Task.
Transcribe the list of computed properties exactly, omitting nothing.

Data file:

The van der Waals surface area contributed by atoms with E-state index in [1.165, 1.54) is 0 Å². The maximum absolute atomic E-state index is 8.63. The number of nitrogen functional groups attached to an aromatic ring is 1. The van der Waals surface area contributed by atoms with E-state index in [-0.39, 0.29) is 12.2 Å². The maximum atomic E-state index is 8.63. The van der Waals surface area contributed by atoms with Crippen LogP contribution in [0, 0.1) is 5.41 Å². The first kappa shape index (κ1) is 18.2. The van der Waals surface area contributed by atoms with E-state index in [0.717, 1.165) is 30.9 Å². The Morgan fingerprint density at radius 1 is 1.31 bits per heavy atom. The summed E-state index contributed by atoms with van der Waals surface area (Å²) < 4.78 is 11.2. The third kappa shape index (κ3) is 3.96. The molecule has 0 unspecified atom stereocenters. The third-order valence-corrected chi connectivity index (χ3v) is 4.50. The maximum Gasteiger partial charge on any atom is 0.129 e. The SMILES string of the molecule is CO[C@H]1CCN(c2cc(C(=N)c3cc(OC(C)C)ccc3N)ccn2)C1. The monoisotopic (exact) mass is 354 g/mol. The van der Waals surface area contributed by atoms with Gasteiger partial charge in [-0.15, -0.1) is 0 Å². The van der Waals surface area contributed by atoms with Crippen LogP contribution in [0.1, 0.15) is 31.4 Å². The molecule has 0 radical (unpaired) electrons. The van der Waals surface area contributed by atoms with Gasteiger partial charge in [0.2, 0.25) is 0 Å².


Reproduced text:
The van der Waals surface area contributed by atoms with E-state index in [1.165, 1.54) is 0 Å². The maximum absolute atomic E-state index is 8.63. The number of nitrogen functional groups attached to an aromatic ring is 1. The van der Waals surface area contributed by atoms with E-state index in [-0.39, 0.29) is 12.2 Å². The maximum atomic E-state index is 8.63. The van der Waals surface area contributed by atoms with Crippen LogP contribution in [0, 0.1) is 5.41 Å². The first kappa shape index (κ1) is 18.2. The van der Waals surface area contributed by atoms with E-state index in [0.717, 1.165) is 30.9 Å². The Morgan fingerprint density at radius 1 is 1.31 bits per heavy atom. The summed E-state index contributed by atoms with van der Waals surface area (Å²) < 4.78 is 11.2. The third kappa shape index (κ3) is 3.96. The molecule has 0 unspecified atom stereocenters. The third-order valence-corrected chi connectivity index (χ3v) is 4.50. The maximum Gasteiger partial charge on any atom is 0.129 e. The SMILES string of the molecule is CO[C@H]1CCN(c2cc(C(=N)c3cc(OC(C)C)ccc3N)ccn2)C1. The monoisotopic (exact) mass is 354 g/mol. The van der Waals surface area contributed by atoms with Gasteiger partial charge in [-0.15, -0.1) is 0 Å². The van der Waals surface area contributed by atoms with Crippen LogP contribution in [0.1, 0.15) is 31.4 Å². The molecule has 0 radical (unpaired) electrons. The van der Waals surface area contributed by atoms with Gasteiger partial charge in [0.2, 0.25) is 0 Å².